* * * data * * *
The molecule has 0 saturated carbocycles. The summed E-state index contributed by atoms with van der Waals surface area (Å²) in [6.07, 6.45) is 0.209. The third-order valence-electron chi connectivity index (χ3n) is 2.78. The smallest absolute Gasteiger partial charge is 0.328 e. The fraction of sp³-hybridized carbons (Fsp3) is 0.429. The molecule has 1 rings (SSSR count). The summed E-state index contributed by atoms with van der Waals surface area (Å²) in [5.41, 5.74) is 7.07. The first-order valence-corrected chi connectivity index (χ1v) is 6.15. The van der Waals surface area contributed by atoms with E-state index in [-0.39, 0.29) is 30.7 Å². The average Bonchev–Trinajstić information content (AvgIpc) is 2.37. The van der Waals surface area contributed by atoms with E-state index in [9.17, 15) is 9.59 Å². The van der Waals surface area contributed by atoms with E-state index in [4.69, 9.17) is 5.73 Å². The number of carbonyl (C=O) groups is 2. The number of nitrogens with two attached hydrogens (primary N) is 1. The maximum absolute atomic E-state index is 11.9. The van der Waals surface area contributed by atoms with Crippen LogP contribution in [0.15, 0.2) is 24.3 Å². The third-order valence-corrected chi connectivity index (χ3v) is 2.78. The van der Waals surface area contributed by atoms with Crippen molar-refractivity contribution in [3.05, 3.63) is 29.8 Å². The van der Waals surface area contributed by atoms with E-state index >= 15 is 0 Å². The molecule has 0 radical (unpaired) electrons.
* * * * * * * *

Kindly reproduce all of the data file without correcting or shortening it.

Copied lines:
The molecule has 0 saturated carbocycles. The summed E-state index contributed by atoms with van der Waals surface area (Å²) in [6.07, 6.45) is 0.209. The third-order valence-electron chi connectivity index (χ3n) is 2.78. The smallest absolute Gasteiger partial charge is 0.328 e. The fraction of sp³-hybridized carbons (Fsp3) is 0.429. The molecule has 1 rings (SSSR count). The summed E-state index contributed by atoms with van der Waals surface area (Å²) in [5.41, 5.74) is 7.07. The first-order valence-corrected chi connectivity index (χ1v) is 6.15. The van der Waals surface area contributed by atoms with E-state index in [-0.39, 0.29) is 30.7 Å². The average Bonchev–Trinajstić information content (AvgIpc) is 2.37. The van der Waals surface area contributed by atoms with E-state index in [9.17, 15) is 9.59 Å². The van der Waals surface area contributed by atoms with E-state index in [4.69, 9.17) is 5.73 Å². The number of carbonyl (C=O) groups is 2. The number of nitrogens with two attached hydrogens (primary N) is 1. The maximum absolute atomic E-state index is 11.9. The van der Waals surface area contributed by atoms with Crippen LogP contribution in [0.15, 0.2) is 24.3 Å². The third-order valence-corrected chi connectivity index (χ3v) is 2.78. The van der Waals surface area contributed by atoms with Crippen molar-refractivity contribution in [3.05, 3.63) is 29.8 Å². The van der Waals surface area contributed by atoms with E-state index >= 15 is 0 Å². The molecule has 0 radical (unpaired) electrons.